(From our June 2003 issue)
It happens with many first-year model ATV’s. The manufacturers, engineers and testers overlook a few potential problems that a new vehicle may have. It’s not until the machine gets into the hands of the general public that these problems surface.
For example, the Raptor’s transmission was weak and needed to be upgraded for its second year of production in 2002. Also, Bombardier and Cannondale had front steering geometry problems that were corrected after a couple of years. Before that, some Polaris quads suffered from chain fitment and tie-rod problems.
The Z-400 is not immune to this phenomenon. Even with it’s overwhelming success, the Z-400 has some issues. The largest number of reports have been about small cracks forming on the frame around the top of the front shock mounts. All three colors of our 400’s have this problem. If you look closely at the backside of the top shock mount near the weld, chances are you will find a small (or large) crack in the paint and rust forming. Problems have also been reported around the rear shock mount and the headstay area.
Sure, if we rode our Z-400’s with all four tires on the ground, this problem would not happen. Even though most of us do not jump our Z-400s out of helicopters on a regular basis, we do come up short or over jump a double on occasion. Unfortunately the QuadSport frame can?t take it.
We have heard reports that some dealers are warranting the problem with replacement frames. However, if Suzuki hasn’t fixed the problem on the new frames, then what?s the use. Having to take your quad down to the frame for repairs more than once will get old in a hurry.
When we called Suzuki to see if they were aware of the problem and asked if it will be fixed in 2004, we were told “Z-400 issues are being corrected in the current production run. Warrenties are being handled on a case-by-case basis”. In the meantime, we have noticed the prices for replacement frames from the dealer have dropped from $1700 to $900 and are now down to $700. So it looks like they are trying to keep all of there new customers somewhat happy.
FIX NUMBER ONE
To fix the most common problem with the front shock mounts, John Arens of Arens Brothers Inc. has come up with a simple bolt-on solution. The patent pending steel brace encapsulates the front frame cross member and upper shock mounting tabs making them one solid unit.
John supplied us with a Finite Element Analasyst image of the steel being stressed under severe loads in this area. The image of the stock frame shows severe stress exactly where the cracks are developing in the center of the weld. Another image shows a frame equipped with the Arens Bros. Frame Brace under the same loads with minimal stress on the steel.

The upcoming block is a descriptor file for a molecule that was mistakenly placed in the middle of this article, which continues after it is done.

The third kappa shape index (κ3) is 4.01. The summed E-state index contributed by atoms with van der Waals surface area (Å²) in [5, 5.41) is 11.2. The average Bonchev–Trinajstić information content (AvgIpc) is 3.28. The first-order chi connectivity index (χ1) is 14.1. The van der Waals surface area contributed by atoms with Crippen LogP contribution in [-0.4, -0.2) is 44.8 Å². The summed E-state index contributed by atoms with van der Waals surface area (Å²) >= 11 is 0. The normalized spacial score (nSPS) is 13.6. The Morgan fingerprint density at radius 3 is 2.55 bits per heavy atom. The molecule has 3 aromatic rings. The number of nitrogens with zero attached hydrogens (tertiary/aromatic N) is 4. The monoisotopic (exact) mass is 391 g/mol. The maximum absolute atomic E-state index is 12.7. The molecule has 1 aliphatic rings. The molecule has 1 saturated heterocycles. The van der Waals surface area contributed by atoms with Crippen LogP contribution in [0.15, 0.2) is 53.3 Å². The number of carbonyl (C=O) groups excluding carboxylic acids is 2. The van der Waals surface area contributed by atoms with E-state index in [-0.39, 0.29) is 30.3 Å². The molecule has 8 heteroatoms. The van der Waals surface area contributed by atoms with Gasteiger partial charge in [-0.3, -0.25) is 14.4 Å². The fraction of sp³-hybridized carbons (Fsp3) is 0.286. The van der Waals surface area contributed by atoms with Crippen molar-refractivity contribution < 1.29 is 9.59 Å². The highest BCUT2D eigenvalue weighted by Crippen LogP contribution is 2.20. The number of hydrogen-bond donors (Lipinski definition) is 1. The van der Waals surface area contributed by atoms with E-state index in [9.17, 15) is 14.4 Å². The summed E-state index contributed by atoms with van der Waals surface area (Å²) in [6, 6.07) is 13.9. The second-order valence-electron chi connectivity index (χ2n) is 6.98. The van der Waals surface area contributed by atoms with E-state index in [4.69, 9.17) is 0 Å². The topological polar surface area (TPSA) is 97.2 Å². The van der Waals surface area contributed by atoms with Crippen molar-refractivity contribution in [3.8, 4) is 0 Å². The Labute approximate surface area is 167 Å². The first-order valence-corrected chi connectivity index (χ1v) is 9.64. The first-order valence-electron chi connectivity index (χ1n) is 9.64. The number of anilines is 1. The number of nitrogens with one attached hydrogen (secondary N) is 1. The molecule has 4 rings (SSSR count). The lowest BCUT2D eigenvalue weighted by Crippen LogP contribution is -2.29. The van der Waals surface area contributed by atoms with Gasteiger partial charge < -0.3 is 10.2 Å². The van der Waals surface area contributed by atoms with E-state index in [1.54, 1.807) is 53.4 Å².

This under $100 fix should solve the cracking or breaking problems for 90 percent of the Z-400 owners out there. By the time you read this, we will have a couple months test time on the product and will do a full report on it in a later issue. However, if you can?t wait that long, the braces are available now.
Before you install an Arens brace, you will want to inspect your shock mounts carefully. If there are no large cracks or any paint chipping in the upper shock mount area, you can install the brace as a preventative tool. However, if there are already cracks starting to develop near the weld or anywhere, you must take the frame to a competent welding shop and have the cracks repaired before installing the clamp. And the clamp should help you avoid future breakage.
FIX NUMBER TWO
More aggressive riders and racers have been reporting larger problems with Z-400 frames. Even with aftermarket suspension, the frames are breaking at both the front and rear shock mounts. In addition, we have had reports of the headstay (where the top of the steering stem mounts) folding in fast and slow-speed rollovers.
To address these problems as well as strengthen the rest of the chassis for eventual abuse, Lonestar Racing offers a complete chassis gusset service. For $600, they will take your frame (after you ship it to them), completely sand blast it and add a number of gussets and strengthening cross tubes to vulnerable areas including the front shock area.
After the welding is finished, they will powdercoat the frame in a color of your choice and ship it back to you. This service will allow your frame to remain ATVA legal for the Pro Production class.
Dirt Wheels test rider Kory Ellis has had this fix on his Z-400 through the winter stadium series and for the first round of the ATVA motocross season and it is holding up perfectly. This service should allow your Suzuki frame to last a few seasons on the racing circuit or a lifetime on the trails. All for a fraction of the price a complete aftermarket chassis.
Arens Brothers:(989) 593-2599